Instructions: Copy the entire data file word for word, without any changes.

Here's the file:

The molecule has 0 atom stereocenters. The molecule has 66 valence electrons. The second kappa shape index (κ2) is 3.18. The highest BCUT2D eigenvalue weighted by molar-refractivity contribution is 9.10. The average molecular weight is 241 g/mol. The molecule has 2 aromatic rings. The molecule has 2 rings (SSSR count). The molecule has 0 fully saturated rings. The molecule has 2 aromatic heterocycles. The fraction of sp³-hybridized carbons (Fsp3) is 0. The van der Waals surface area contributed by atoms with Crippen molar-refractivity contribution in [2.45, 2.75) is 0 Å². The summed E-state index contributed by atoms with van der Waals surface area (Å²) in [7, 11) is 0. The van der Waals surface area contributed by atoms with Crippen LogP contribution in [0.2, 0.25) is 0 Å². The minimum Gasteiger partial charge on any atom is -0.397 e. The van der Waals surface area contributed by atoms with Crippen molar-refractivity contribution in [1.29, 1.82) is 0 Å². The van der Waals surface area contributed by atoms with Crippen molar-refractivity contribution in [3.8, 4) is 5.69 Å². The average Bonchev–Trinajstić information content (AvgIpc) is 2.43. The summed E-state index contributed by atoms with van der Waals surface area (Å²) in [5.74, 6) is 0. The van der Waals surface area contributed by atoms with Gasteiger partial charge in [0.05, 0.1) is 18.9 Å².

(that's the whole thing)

The molecule has 0 atom stereocenters. The molecule has 66 valence electrons. The second kappa shape index (κ2) is 3.18. The highest BCUT2D eigenvalue weighted by molar-refractivity contribution is 9.10. The average molecular weight is 241 g/mol. The molecule has 2 aromatic rings. The molecule has 2 rings (SSSR count). The molecule has 0 fully saturated rings. The molecule has 2 aromatic heterocycles. The fraction of sp³-hybridized carbons (Fsp3) is 0. The van der Waals surface area contributed by atoms with Crippen molar-refractivity contribution in [2.45, 2.75) is 0 Å². The summed E-state index contributed by atoms with van der Waals surface area (Å²) in [7, 11) is 0. The van der Waals surface area contributed by atoms with Crippen LogP contribution in [0.2, 0.25) is 0 Å². The minimum Gasteiger partial charge on any atom is -0.397 e. The van der Waals surface area contributed by atoms with Crippen molar-refractivity contribution in [1.29, 1.82) is 0 Å². The van der Waals surface area contributed by atoms with Crippen molar-refractivity contribution in [3.8, 4) is 5.69 Å². The average Bonchev–Trinajstić information content (AvgIpc) is 2.43. The summed E-state index contributed by atoms with van der Waals surface area (Å²) in [5.74, 6) is 0. The van der Waals surface area contributed by atoms with Gasteiger partial charge in [0.05, 0.1) is 18.9 Å².